Confident Ian Keatley able to laugh off early errors

It says much about Munster’s growing confidence and maturity as a squad that Ian Keatley could share a laugh with his captain after committing two knock-ons inside a minute.

Confident Ian Keatley able to laugh off early errors

Keatley’s errors in the fourth minute at Welford Road as a vengeance-seeking Leicester Tigers side hit the ground running saw the Munster fly-half spill the ball in contact under pressure from Ben Youngs and then fail to catch a stray Conor Murray pass, his fingertips shifting the ball forward.

It typified a nervous start for the visitors on a big Champions Cup night in one of the most feverish atmospheres of the weekend.

They had conceded a penalty in the second minute as Leicester had sought to lay down an early marker in response to their impotent performance the previous weekend in going down 33-10 at Thomond Park and here was the fly-half grinning at skipper Peter O’Mahony as if he hadn’t a care in the world.

It is difficult to imagine a similar scenario just a couple of seasons ago when Leicester were doing the double over a struggling Munster in the midst of one of their worst losing streaks that would see the province fail to qualify for the knockout stages in both the Champions Cup and PRO12.

On Sunday night in Leicester, the early shakiness was merely a blip. From 10-3 down after 13 minutes, both Munster and Keatley displayed resilience to bounce back for a famous 26-15 win, with the fly-half kicking 20 of his side’s points, with seven successful kicks from eight, as they opened up a four-point lead over Racing 92 at the top of Pool 4.

“There’s a bit of growth and a bit of maturity,” said Keatley. “I think a lot of lads are getting experience and we’ve got that nice blend now with lads who are experienced and young lads coming in and adding their X factor and their flair.

“We’re building nicely and we’ve put ourselves in a great position now in the group leading into this Christmas period. I think this period is the time you set up your season, you set yourself up for going for trophies. We did a really good job today and I think we just need to take confidence from that, I think we need to start believing in ourselves a bit more.”

For Keatley and his more senior team-mates, the victory was all the sweeter for having lost at Welford Road in the previous two seasons.

“I think you can see by our reaction at the end, it’s very satisfying,” said Keatley. “It was similar last year, we got a good win at home and came over here and lost narrowly so that was at the back of our mind but Johann (van Graan) was saying we were back to zero, we had to start again.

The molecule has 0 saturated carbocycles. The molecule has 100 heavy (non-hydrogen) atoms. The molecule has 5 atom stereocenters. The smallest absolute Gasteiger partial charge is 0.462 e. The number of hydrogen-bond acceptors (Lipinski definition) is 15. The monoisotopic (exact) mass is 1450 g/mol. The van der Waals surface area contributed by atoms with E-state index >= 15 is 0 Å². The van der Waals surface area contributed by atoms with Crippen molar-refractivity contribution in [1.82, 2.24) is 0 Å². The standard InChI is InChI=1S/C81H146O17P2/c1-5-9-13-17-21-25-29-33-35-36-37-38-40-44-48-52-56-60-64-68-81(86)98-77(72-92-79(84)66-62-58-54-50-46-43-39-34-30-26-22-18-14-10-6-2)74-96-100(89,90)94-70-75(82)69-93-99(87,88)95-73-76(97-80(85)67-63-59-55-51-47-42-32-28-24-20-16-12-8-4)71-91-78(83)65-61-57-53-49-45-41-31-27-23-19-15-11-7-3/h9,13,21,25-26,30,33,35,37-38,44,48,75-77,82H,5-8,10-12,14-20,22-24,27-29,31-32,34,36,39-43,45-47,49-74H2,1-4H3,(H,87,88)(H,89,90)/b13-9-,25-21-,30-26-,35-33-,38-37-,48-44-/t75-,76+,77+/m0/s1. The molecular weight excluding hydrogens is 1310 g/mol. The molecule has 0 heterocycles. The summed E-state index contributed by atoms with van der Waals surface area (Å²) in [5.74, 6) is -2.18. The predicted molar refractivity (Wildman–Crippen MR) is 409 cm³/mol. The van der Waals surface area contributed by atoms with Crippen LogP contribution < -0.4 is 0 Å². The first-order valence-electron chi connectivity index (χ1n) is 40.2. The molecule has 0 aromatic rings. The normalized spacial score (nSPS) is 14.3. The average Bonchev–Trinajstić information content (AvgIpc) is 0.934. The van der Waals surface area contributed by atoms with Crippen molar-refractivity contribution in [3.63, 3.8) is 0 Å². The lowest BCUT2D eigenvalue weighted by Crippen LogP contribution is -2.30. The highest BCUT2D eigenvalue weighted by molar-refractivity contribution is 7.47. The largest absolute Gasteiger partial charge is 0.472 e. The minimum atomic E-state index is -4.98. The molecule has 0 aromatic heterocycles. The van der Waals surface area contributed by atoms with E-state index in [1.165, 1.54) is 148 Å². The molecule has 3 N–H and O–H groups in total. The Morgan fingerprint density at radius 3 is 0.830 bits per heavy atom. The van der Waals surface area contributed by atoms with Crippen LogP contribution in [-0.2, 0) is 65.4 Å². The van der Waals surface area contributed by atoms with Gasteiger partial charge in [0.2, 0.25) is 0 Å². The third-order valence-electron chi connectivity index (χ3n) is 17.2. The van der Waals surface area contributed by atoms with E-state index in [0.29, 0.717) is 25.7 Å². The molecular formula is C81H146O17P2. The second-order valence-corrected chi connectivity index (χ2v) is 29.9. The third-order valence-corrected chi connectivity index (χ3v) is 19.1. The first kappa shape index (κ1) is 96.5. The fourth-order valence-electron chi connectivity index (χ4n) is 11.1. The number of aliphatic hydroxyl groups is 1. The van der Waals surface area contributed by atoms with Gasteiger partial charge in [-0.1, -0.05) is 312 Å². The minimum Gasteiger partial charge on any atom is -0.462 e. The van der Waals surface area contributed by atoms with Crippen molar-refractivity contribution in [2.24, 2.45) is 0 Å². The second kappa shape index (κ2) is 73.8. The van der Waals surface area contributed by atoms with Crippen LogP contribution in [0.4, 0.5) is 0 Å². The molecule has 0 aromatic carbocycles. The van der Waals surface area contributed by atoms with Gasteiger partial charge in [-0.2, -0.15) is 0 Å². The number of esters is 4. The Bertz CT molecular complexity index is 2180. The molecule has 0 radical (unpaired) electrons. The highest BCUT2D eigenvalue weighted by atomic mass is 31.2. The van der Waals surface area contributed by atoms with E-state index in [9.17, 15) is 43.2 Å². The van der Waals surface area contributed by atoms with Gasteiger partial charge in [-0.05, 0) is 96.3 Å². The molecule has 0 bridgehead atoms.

“We knew where we fell down last year and we worked on that this week. In fairness to Leicester they came at us hard and those first 20 minutes, Jesus, it was a frantic first 20 minutes, there were mistakes everywhere and then we got our composure. That was the difference there today, we kept our composure well at times and came away with the win.”

Munster can take huge credit for the way they regrouped after that nervy opening quarter. Keatley said: “Those conditions were tough, when you watch on TV and you look at it you’re like ‘what’s going on?’ but it was greasy out there and I remember, I was laughing to Pete, he said ‘its all right Keats, stay calm’ and I was like ‘it was actually a rubbish pass from Murray!’

“That’s what we were laughing about. In those games, it’s going to be high intensity and things aren’t going to go right. I don’t think I’ve ever played a perfect game, I don’t know anyone who has played a perfect game. Things are going to go wrong and it’s how you bounce back from it.”

Keatley still had some rebounding to do as the game progressed, his perfect copybook blotted when he missed what looked like one of his more straightforward attempts on goal when Munster badly needed to extend their lead from 19-16 in the 64th minute. Rather than losing confidence, the fly-half went on to successfully kick two penalties in the final 10 minutes and put the game beyond the Tigers.

“I just went back to my processes, I’ve got my routine. It is in the back of your mind that you’ve just missed one but there’s nothing you can do about that kick [when] it’s gone. You just have to concentrate on your next job and believe in what you’ve been doing. A player knows when he’s done a bad kick or done something wrong. All he wants to do is do well for the team and that’s what I wanted to do and make sure that we kept them at bay, going from three points to six points.

“That means they’ve to go for a try and push for more things and that last kick to bring [the lead] out to nine points was pretty satisfying.”

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